Devery
Devery
Token: EVE


Product Verification Protocol

PreICO dates
Start date: 15th Dec 2017
End date: 23rd Dec 2017

ICO dates
Start date: 2018-01-18
End date: 2018-01-19

Registrated in: Undefined

Platform: Ethereum

PREMIUM ICO

https://devery.io/ Screenshot
Devery categories
Retail Platform Manufacturing Business services
Video
Devery token sale
KYC passing required No | Whitelist No | Restriction for countries No
Soft cap 200,000 USD
Hard cap 10,000,000 USD
Tokens for sale 60,000,000
Token distribution in ICO
60%
60%
Price 1 ETH = 5,865 EVE
Minimal investment 0.5 ETH
Acceppting ETH
Bonus in ICO
Pre-sale 5%
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Random whitepaper excerpts

Contents
1 Background
3
2 Market Players
4
2.1 The seller . . . . . . . . . . . . . . . . . . . . . . . . . . . . . . . . . . . . . 4
2.2 The purchaser . . . . . . . . . . . . . . . . . . . . . . . . . . . . . . . . . . . 4
2.3 The mediator . . . . . . . . . . . . . . . . . . . . . . . . . . . . . . . . . . . 4
3 Devery Protocol and Ecosystem
5
3.1 Decentralized protocol layer . . . . . . . . . . . . . . . . . . . . . . . . . . . 5
3.2 Devery Toolset . . . . . . . . . . . . . . . . . . . . . . . . . . . . . . . . . . 6
3.3 Decentralized application layer . . . . . . . . . . . . . . . . . . . . . . . . . 7
3.4 Entry Verification Engine (EVE) . . . . . . . . . . . . . . . . . . . . . . . . 7
4 Use Cases
8
4.1 Online Product Verification . . . . . . . . . . . . . . . . . . . . . . . . . . . 8
4.2 Digital Signing . . . . . . . . . . . . . . . . . . . . . . . . . . . . . . . . . . 9
4.3 Physical Signing . . . . . . . . . . . . . . . . . . . . . . . . . . . . ....

1 Background
According to a 2016 joint report by the Organization for Economic Co-operation and
Development (OECD) and EU Intellectual Property Office (EUIPO), imports of
counterfeit and pirated goods amount to approximately half a trillion dollars a year or
around 2.5% of global imports[1].
xw
Figure 1- Data provided by the OECD.
These figures are steadily increasing each year, with the United States and Europe
affected the most by its impacts. The OECD Deputy Secretary-General, Doug Frantz,
states:

The findings of this new report contradict the image that counterfeiters only
hurt big companies and luxury goods manufacturers. They take advantage of
our trust in trademarks and brand names to undermine economies and
endanger lives
”[2]
Counterfeit products that have been seized range from luxury goods (such as handbags,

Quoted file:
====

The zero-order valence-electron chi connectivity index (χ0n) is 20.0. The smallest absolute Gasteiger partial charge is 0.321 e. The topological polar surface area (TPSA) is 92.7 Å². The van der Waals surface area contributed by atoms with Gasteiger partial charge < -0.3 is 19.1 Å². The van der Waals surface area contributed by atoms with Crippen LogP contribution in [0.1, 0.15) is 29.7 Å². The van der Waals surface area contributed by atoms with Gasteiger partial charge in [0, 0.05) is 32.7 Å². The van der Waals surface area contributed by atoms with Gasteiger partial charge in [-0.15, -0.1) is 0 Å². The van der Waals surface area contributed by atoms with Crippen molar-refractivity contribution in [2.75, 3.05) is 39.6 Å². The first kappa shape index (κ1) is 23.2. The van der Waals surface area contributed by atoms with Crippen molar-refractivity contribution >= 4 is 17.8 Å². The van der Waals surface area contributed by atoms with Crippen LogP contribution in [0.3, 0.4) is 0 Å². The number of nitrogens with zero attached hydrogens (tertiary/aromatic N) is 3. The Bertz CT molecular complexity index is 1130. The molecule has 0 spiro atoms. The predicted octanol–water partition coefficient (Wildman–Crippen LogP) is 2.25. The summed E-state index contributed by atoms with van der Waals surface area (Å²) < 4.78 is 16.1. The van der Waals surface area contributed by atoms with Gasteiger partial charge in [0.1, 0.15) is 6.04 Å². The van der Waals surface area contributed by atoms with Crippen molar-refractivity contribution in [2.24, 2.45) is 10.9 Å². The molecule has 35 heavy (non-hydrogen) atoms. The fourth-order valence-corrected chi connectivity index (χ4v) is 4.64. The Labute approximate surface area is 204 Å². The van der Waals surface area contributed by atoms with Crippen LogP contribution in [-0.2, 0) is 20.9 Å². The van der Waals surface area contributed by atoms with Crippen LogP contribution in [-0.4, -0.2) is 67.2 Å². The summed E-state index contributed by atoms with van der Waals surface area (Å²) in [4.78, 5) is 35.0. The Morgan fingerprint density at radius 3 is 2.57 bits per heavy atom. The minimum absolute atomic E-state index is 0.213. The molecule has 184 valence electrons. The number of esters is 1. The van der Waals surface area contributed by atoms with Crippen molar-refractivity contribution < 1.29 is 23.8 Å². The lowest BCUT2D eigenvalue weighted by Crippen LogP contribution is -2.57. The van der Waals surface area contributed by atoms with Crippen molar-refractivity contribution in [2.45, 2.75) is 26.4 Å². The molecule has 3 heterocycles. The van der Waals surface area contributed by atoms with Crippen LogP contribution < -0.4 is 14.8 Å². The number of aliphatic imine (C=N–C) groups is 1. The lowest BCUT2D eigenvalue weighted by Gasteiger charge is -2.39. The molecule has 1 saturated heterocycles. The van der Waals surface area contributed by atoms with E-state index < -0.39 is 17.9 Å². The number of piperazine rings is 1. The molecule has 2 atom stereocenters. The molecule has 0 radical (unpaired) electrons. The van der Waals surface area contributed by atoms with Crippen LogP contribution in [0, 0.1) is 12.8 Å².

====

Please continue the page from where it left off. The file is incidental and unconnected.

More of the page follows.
perfumes and watches) to fake products that have the capacity to endanger lives ? toys
that harm children, pharmaceuticals that do ...

2 Market Players
There are three key players that are affected by counterfeit goods and this paper will
explore the impacts to each.
2.1 The seller
The seller (which may be the supplier, retailer or otherwise) is a profit-making entity
and relies upon the quality of the produce sold and the reliability of the brand name
developed. As the OECD states:

The essential component that the commercial supply of counterfeit products
relies on is ’free riding’ on the economic value associated with a given
intellectual property right
”[1]
Counterfeits abuse the brand name and intellectual property of other sellers, which hurts
the overall reputation and profitability of a business. Further, the damage to consumer
confidence affects the potential customer base of any business affected by the counterfeit
products.
2.2 The purchaser
The purchaser is deceived into purchasing fake products that do not serve the expected
purpose and/or may contain harmful si...

3 Devery Protocol and Ecosystem
The underlying Devery Protocol will enable developers to easily create verification
applications without a thorough understanding of the blockchain. The Devery Protocol
will abstract the complexities of interacting with smart contracts by deploying
pre-developed smart contracts for an improved developer experience. The end result is
an ecosystem of verification applications that communicate and interact with each other
through the Devery Protocol.
3.1 Decentralized protocol layer
The protocol layer consists of 3 main data structures that interact via the Ethereum
mapping method within the DeveryRegistry.sol and the DeveryTrust.sol contracts.
DeveryRegistry.sol
The application layer specifies an address to register the application’s unique
identifier on the protocol alongside the application’s name and fee account.